The Wage Gap Is Hurting Moms, Women, Families and All of Us Every Day. When Will Lawmakers Do Something About It?

Lisa Buyer
March 7, 2022
The Wage Gap Is Hurting Moms, Women, Families and All of Us Every Day. When Will Lawmakers Do Something About It?

Equal Pay Day is a symbolic day dedicated to raising awareness of the gender pay gap.

Female Disruptors caught up with the leaders of MomsRising, the online and on-the-ground organization of more than one million mothers and their families, on Equal Pay Day, the day that marks

How far women in the United States must work in 2022 to catch up to what men were paid in 2021:

“It’s discriminatory. Unfair. Harmful. Yet year after year, we mark Equal Pay Day because the wage gap that punishes women and moms persist. Why? Because Congress refuses to pass the solutions our country needs.

“March 7th stands for Equal Pay Day 2022, the day that marks how far into 2022 women in the United States had to work to match the wages paid to men in 2021. In our country today, women are paid just 83 cents for every dollar paid to white men, and moms are paid just 75 cents for every dollar paid to white dads. The wage gap for Black, Indigenous and other women and moms of color is even worse. We know the policies that will close the wage gap and make pay fair in this country: the Paycheck Fairness Act; the Pregnant Workers Fairness Act; a $15 federal minimum wage; and creating a care infrastructure that includes investments in child care, a national paid leave program so people can take time off when they have children, become seriously ill or need to care for a seriously ill family member, earned sick days for all, and affordable home- and community-based care for seniors and people with disabilities. We’ve waited for much too long. Congress must get it done.”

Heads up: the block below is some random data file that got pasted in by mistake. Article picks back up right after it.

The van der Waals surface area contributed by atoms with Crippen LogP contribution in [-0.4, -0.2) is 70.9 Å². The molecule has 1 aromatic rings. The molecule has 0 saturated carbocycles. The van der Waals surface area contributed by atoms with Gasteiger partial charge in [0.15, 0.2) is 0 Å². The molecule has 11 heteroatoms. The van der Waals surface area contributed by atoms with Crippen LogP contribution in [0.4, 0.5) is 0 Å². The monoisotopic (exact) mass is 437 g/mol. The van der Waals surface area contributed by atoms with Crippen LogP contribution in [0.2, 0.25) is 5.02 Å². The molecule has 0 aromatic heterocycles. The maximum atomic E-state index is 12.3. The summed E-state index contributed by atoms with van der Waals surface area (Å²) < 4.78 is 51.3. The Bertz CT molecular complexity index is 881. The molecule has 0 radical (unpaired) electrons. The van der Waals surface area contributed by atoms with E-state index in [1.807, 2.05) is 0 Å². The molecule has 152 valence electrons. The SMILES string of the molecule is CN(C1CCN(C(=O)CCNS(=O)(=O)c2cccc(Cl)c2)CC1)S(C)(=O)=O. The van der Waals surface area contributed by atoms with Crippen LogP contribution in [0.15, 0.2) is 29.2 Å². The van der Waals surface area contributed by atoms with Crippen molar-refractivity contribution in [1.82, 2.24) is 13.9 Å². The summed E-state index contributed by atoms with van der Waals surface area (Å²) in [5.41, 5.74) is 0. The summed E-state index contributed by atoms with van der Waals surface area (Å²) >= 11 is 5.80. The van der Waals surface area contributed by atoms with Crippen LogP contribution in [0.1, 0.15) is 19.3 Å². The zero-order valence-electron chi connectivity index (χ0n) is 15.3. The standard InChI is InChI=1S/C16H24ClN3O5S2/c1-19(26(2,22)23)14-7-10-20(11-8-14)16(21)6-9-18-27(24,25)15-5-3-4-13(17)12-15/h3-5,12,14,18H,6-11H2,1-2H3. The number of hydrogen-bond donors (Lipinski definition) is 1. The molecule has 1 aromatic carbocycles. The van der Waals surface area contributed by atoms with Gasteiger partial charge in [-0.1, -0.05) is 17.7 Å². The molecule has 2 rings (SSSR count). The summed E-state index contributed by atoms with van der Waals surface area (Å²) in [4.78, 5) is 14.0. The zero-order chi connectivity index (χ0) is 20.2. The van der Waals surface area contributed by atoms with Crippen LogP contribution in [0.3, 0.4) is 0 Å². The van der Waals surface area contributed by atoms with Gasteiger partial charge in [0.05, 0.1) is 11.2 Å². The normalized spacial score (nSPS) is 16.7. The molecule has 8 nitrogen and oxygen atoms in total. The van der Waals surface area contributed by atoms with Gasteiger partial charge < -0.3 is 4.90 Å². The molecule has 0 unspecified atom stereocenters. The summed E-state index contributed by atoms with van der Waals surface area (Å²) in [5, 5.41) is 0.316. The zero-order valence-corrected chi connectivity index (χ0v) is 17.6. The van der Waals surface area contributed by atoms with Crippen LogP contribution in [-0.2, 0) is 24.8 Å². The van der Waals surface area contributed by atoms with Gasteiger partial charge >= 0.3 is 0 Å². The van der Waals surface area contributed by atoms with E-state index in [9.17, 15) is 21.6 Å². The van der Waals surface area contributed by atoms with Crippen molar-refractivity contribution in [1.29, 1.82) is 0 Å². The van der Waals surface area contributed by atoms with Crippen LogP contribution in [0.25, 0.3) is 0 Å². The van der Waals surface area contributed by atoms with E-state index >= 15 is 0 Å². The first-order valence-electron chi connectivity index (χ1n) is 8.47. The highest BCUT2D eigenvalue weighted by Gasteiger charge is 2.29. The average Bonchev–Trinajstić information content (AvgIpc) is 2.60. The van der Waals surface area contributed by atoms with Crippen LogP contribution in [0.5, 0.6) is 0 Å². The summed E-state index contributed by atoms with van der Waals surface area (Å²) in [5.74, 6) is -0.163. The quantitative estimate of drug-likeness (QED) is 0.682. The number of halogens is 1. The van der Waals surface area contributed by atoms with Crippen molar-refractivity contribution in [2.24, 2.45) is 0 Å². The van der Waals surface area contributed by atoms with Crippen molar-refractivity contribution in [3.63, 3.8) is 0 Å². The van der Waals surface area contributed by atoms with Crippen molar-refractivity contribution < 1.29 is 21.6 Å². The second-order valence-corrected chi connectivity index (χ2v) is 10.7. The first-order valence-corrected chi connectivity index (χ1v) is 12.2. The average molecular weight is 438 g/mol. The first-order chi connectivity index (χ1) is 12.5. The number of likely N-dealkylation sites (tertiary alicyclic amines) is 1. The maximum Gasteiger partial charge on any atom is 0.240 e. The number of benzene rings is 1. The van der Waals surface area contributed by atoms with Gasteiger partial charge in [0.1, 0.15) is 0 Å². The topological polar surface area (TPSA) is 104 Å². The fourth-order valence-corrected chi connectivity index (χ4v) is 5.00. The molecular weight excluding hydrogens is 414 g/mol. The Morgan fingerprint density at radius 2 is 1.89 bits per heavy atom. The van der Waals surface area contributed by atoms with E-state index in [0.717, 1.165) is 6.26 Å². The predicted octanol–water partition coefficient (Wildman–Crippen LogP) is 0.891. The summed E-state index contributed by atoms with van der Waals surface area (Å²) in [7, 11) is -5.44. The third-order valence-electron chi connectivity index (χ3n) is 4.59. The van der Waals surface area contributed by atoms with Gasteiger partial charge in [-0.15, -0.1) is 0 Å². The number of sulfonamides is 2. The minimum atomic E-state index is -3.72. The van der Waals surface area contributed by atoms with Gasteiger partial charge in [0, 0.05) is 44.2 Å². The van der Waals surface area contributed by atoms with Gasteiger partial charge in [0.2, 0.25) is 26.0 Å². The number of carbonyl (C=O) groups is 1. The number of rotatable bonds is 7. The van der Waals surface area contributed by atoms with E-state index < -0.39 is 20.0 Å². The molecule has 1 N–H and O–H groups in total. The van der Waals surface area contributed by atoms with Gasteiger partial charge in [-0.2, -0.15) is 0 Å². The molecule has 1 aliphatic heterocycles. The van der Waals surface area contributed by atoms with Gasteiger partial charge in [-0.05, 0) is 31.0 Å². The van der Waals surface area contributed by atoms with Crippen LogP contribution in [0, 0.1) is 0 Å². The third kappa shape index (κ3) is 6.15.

-Statement of Kristin Rowe-Finkbeiner, Executive Director and CEO, MomsRising

“It’s shameful that, for every dollar paid to white fathers in this country, moms are paid just 75 cents – and Asian American and Native Hawaiian/Pacific Islander moms just 90 cents, white moms just 71 cents, Black moms just 53 cents, Native American moms just 50 cents, and Latina moms just 46 cents. The wage gap makes it harder for moms to put food on the table and gas in their cars, to afford quality child care and health care, to pay the rent and clothe their kids. It hurts families, communities, and our economy.

“We need policies that root out discrimination and address occupational segregation while building a care infrastructure, now. America’s moms won’t stop fighting until the wage gap is a relic of the past, equal opportunity is real, and we achieve gender and racial equality in all workplaces and communities.”

-Statement of Sara Alcid, Senior Campaign Director, Workplace Justice, MomsRising

Liv in South Dakota (12-15): MomsRising art contest

# # # # is an on-the-ground and online grassroots organization of more than a million people who are working to increase family economic security, decrease discrimination against women and moms, and to build a nation where businesses and families can thrive. Established in 2006, MomsRising and its members are organizing and speaking out to improve public policy and to change the national dialogue on issues that are critically important to America’s families, including criminal justice reform, immigration policy reform, and gun safety. MomsRising is working for paid family and medical leave, affordable, high-quality childcare and early learning, and for an end to the wage and hiring discrimination that penalizes women — particularly moms and women of color — and so many others. MomsRising advocates for access to healthy food for all kids, health care for all, earned sick days and breastfeeding rights so that all children can have a healthy start. MomsRising maintains a Spanish language website: Mamá Sign up online at  — and follow us on our blog, and on  and

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